2021 Texas Map Society Spring Meeting
Virtual Experience via Zoom
April 16-17, 2021
Hosted by The Texas Collection & University Archives, this spring's meeting of the Texas Map Society will focus on innovative approaches to cartographic challenges. The program will include pre-recorded presentations and live Q&A moderated by Adrienne Cain, Assistant Director and Lecturer with the Baylor University Institute for Oral History.
“Mapping the Geographic Attention of Waco-Area Residents from 1916-1918”
To understand which parts of the world attracted the attention of Waco-area residents leading up to the U.S. involvement in WWI, this research examines the frequency of geographic locations mentioned in local newspapers from 1916-1918. Textual analysis was used to mine geographic locations from the Historic Waco Newspapers Collection held by Baylor University’s Texas Collection. The result is an interactive map allowing researchers to view the change in the geographic attention as the U.S. enters the conflict in 1917. This presentation will showcase the resulting interactive map as well as walk through the textual analysis techniques applied.
“Millennials: Preservation Matters!”
Jennifer Blanks and Schuyler S. Carter
Preservation work may be viewed as work done by those in their retirement years. However, millennials can bring creativity, vision, and innovation into the field. As members of the Texas Freedom Colonies Project Research Team, the presenters will discuss how they contribute to the team as well as how the Texas Freedom Colonies Project uses the Atlas to collect data and map areas and communities that are not thoroughly documented.
“Red River Boundary: Two Centuries of Disputes”
Davey Edwards, PhD
From being an International Border between Spain and the United States in 1819 to an Act passed to survey a portion of the Red River again in 2020, the Red River that currently defines the jurisdiction between Texas, Oklahoma and Arkansas, along with private ownerships, is under scrutiny again. Why is this natural boundary so confusing to understand? What is the future of the boundary? To better understand, a brief historical journey of the 200-year border needs to be discussed.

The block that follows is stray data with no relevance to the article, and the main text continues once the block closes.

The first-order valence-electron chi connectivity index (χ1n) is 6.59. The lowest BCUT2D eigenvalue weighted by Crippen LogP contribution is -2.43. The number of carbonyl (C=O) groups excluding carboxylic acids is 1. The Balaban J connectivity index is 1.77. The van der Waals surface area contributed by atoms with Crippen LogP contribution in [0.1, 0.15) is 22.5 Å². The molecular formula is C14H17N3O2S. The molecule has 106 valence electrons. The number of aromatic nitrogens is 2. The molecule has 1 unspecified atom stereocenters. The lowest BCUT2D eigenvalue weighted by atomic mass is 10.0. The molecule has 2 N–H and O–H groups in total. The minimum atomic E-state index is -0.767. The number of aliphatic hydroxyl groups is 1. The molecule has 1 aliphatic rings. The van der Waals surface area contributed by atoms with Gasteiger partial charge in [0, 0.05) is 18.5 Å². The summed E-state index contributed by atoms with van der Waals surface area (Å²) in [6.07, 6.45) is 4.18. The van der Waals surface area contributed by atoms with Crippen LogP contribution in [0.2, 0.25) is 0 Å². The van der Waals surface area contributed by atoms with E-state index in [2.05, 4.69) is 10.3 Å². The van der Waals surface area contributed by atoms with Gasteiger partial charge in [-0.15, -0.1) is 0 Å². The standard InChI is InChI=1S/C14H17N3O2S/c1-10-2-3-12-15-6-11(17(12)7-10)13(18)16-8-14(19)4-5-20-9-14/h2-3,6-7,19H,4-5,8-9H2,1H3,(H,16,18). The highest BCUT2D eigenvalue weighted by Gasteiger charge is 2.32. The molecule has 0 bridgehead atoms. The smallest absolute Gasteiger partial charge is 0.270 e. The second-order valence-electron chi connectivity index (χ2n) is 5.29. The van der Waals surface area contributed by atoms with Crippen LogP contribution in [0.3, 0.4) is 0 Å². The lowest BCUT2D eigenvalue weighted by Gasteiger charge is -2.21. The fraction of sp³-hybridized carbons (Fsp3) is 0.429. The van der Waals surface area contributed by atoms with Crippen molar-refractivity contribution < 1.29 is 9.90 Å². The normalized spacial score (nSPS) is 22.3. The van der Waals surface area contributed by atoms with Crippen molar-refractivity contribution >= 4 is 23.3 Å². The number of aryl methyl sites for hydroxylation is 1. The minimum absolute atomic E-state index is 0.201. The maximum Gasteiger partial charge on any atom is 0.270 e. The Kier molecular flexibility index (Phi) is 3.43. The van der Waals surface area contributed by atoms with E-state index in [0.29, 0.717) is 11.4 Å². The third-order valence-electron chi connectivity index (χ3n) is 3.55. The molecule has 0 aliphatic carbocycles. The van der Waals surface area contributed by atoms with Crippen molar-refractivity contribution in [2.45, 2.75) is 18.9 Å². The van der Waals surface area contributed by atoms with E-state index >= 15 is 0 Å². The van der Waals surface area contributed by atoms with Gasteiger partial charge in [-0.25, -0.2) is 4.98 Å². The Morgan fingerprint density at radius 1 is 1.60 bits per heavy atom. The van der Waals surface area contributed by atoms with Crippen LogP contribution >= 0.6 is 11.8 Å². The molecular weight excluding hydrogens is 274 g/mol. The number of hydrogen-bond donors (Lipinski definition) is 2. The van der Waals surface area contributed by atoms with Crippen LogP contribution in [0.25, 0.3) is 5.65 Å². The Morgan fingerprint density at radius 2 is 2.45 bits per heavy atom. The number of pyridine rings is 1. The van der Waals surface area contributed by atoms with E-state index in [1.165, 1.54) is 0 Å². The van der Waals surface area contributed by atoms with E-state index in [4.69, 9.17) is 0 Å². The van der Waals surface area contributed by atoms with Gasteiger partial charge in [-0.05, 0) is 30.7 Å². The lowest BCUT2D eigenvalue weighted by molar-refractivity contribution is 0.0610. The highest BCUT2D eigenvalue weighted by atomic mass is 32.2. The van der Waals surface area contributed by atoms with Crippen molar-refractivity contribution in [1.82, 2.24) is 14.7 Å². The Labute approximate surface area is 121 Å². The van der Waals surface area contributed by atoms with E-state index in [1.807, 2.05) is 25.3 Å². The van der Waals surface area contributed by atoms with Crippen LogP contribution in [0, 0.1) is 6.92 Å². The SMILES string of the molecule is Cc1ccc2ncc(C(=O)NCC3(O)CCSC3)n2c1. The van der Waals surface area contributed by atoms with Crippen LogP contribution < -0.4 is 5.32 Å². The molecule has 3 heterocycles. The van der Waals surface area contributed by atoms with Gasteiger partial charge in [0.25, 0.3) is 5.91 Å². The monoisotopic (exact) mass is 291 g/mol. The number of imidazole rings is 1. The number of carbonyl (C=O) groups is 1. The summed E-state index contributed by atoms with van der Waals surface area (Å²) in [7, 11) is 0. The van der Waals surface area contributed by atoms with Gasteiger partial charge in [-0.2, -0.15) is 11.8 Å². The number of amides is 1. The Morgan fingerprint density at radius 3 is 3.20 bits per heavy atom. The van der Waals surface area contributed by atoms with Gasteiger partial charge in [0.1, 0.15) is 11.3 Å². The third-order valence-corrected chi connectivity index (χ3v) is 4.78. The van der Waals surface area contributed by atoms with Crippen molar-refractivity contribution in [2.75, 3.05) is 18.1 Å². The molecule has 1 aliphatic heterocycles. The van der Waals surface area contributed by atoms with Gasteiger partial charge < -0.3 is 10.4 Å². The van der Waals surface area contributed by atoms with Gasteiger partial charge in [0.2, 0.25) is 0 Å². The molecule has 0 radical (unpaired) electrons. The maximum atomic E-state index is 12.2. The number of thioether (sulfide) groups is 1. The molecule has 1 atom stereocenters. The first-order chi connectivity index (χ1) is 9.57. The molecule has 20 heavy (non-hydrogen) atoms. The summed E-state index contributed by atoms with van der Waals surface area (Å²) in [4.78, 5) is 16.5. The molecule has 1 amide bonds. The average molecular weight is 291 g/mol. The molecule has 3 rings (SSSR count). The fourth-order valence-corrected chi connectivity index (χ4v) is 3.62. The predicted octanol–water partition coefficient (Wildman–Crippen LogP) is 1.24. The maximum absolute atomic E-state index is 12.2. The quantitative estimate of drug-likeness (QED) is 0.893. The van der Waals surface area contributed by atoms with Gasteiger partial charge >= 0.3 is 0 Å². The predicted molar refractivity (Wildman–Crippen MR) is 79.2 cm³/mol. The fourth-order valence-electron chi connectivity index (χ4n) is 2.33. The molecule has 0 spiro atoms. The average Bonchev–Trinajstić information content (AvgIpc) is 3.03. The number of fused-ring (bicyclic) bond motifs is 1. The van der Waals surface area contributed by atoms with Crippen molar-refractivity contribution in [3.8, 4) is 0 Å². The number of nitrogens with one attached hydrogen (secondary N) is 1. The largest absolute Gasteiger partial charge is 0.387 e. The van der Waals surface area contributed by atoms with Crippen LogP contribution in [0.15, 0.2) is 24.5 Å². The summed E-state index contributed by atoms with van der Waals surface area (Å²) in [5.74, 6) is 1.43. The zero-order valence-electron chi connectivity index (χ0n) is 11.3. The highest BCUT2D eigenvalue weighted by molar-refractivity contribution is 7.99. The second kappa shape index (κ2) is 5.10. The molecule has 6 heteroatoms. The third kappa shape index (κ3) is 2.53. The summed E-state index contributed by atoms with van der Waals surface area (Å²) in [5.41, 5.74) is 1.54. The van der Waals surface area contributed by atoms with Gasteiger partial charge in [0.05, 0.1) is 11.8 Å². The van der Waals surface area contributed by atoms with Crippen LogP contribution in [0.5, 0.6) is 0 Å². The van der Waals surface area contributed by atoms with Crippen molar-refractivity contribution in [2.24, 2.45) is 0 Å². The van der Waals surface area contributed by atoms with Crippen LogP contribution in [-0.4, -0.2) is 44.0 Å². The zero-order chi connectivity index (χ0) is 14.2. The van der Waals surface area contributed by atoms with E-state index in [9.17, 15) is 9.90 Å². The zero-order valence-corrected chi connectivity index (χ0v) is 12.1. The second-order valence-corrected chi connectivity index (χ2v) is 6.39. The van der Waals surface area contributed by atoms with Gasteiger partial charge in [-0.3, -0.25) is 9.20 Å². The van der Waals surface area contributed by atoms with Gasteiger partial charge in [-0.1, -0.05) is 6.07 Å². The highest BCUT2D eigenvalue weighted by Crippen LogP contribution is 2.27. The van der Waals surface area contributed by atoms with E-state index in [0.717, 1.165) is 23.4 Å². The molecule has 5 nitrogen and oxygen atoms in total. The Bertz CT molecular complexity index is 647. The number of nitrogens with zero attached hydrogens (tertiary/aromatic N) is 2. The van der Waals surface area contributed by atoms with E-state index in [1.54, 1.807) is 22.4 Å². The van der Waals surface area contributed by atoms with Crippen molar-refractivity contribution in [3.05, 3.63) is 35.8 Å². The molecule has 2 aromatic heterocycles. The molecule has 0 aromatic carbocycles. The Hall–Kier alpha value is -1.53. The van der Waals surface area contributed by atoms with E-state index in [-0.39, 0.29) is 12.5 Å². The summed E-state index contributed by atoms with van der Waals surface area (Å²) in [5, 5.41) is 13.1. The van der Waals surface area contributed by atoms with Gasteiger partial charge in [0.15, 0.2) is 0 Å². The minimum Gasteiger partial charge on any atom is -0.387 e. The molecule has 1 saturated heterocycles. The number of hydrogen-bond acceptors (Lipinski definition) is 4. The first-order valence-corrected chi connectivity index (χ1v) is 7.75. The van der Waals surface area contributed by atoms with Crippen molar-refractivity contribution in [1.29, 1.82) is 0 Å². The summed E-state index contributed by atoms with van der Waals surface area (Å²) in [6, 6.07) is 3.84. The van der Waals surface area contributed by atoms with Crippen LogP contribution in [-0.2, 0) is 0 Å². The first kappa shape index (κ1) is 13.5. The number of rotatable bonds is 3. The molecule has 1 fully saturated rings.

Register to attend the meeting at this link. You will receive the Zoom link and other information via email prior to the event.
Joshua Been is the Director of Data & Digital Scholarship at Baylor University Libraries. His research interests in data science education includes text data mining, data visualization, and geospatial research. In addition to providing campus-wide research support in these areas, Joshua leads teams to build online, interdisciplinary education training programs in data research. Full bio
Jennifer Blanks is pursuing a doctoral degree in Urban and Regional Science at Texas A&M University. Jennifer is a member of the Texas Freedom Colonies Project under the mentorship of Dr. Andrea Roberts. Full bio
Schuyler S. Carter is a native of Muskogee and Summit, Oklahoma. She holds a Master’s degree in urban planning from the illustrious Alabama A&M University. She is currently a second-year student pursuing a Ph.D. in Urban and Regional Science at Texas A&M University. Full bio
Davey Edwards, PhD is a professional land surveyor in Texas and Oklahoma. He also has been duly qualified as a Texas licensed state land surveyor and a U.S. Bureau of Land Management (BLM) Federal land surveyor. He is currently a professional assistant professor in the Geographic Information Systems and Geospatial Systems Engineering programs at Texas A&M University - Corpus Christi. Full bio